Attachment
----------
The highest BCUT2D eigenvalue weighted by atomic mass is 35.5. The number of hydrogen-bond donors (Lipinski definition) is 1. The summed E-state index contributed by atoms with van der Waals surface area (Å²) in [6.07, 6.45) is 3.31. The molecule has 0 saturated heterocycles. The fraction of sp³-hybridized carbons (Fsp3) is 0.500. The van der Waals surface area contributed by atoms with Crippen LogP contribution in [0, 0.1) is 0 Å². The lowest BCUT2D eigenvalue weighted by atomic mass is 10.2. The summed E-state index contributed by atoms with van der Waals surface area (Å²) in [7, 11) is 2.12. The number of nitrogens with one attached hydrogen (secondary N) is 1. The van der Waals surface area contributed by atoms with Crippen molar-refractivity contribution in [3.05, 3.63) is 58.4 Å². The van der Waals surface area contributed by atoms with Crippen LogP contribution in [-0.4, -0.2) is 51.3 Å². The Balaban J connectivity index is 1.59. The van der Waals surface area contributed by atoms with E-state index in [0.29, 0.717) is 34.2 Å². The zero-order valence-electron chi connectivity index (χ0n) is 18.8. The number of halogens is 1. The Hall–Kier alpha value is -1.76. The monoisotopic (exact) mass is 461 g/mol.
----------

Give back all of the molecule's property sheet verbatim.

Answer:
The highest BCUT2D eigenvalue weighted by atomic mass is 35.5. The number of hydrogen-bond donors (Lipinski definition) is 1. The summed E-state index contributed by atoms with van der Waals surface area (Å²) in [6.07, 6.45) is 3.31. The molecule has 0 saturated heterocycles. The fraction of sp³-hybridized carbons (Fsp3) is 0.500. The van der Waals surface area contributed by atoms with Crippen LogP contribution in [0, 0.1) is 0 Å². The lowest BCUT2D eigenvalue weighted by atomic mass is 10.2. The summed E-state index contributed by atoms with van der Waals surface area (Å²) in [7, 11) is 2.12. The number of nitrogens with one attached hydrogen (secondary N) is 1. The van der Waals surface area contributed by atoms with Crippen molar-refractivity contribution in [3.05, 3.63) is 58.4 Å². The van der Waals surface area contributed by atoms with Crippen LogP contribution in [-0.4, -0.2) is 51.3 Å². The Balaban J connectivity index is 1.59. The van der Waals surface area contributed by atoms with E-state index in [0.29, 0.717) is 34.2 Å². The zero-order valence-electron chi connectivity index (χ0n) is 18.8. The number of halogens is 1. The Hall–Kier alpha value is -1.76. The monoisotopic (exact) mass is 461 g/mol.